Bangkok, 28 October, 2019 – The Tourism Authority of Thailand (TAT) is offering international visitors travel tips to help ensure a more enjoyable and pleasant stay, especially when arriving and staying in Bangkok.
First impressions often start with an airport transfer into town from either Don Mueang International or Suvarnabhumi Airport. TAT recommends visitors only use either official airport limousines (price is slightly higher) or a metred taxi (pay by metre plus a 50 Baht surcharge) at one of the official taxi kiosks located outside the Arrival Hall. Tourists are advised against using any other transfer service, as it may cause some inconvenience.
TAT also reminds visitors that when looking for tour guide services remember to only contact travel agencies or hotel counters rather than accepting offers from individuals in front of hotels, at tourist attractions, or elsewhere. Remember to always ask for a booking receipt, the name of the guide and detail of the services offered before finalising any agreement.
Once safely in town, food hygiene and common sense should help foodies in search of tasty Thai cuisine stay safe. Guidelines below help mitigate risks based on individual food preferences and dining conditions:
Hygiene and cleanliness: When eating street food remember to patronise food stalls that are busy with a lot of local Thai customers who are in the know about the safest places to eat. High volume and turnover means perishable items aren’t left sitting around to go off or attract flies. It also doesn’t hurt to give plates and utensils a quick wipe with a tissue before eating like most locals do.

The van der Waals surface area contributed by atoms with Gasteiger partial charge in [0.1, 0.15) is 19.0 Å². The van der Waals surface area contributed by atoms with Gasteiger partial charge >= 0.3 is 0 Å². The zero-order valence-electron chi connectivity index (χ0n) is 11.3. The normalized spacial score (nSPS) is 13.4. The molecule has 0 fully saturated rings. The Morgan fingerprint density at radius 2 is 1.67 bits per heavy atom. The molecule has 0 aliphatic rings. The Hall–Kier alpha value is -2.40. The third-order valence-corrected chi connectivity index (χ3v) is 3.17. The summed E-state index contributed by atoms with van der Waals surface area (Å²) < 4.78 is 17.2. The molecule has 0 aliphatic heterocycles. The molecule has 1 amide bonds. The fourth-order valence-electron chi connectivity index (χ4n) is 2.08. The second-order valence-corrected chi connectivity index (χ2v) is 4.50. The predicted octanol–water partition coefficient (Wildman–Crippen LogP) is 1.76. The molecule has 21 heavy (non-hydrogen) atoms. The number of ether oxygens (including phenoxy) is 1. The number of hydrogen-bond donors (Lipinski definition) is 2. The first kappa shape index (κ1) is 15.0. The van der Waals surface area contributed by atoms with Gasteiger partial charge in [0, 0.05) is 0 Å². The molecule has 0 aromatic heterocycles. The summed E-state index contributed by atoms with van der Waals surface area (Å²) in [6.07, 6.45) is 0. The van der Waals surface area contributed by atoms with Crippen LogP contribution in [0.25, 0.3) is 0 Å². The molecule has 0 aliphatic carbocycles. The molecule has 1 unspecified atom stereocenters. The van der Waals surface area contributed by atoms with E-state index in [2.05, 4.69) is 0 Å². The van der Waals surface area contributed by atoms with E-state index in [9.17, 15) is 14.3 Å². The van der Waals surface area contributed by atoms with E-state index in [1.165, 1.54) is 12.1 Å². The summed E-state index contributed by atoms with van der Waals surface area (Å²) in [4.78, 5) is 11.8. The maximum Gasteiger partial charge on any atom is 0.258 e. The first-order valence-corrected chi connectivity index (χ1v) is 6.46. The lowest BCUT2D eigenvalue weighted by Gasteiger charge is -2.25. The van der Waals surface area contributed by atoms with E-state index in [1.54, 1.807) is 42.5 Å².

Freshly cooked food: Avoid eating anything that doesn’t look freshly prepared. Street food vendors will typically take your order and cook it right there in front of you.
Avoid uncooked dishes: Stay away from uncooked dishes like raw seafood or shellfish.
Avoid ‘highly spiced’ dishes: For milder Western palates, highly spiced Thai dishes can cause real discomfort. This is the reason why spicy-hot dishes are often served with steamed rice and non-spicy dishes to help tone down the heat. Those who enjoy spicy food should try ordering a less spicy version to begin with. There are also plenty of milder Thai dishes for those who do not like hot food.
Many Thai ingredients are natural laxatives: Bear in mind that many Thai dishes contain ingredients that are natural laxatives including tamarind, fresh coconut, ginger and turmeric. For instance, Thailand’s famous papaya salad dish Som Tam is known as a powerful laxative.
So, TAT hopes that these words of advice will further help you to enjoy your holiday and stay in Thailand.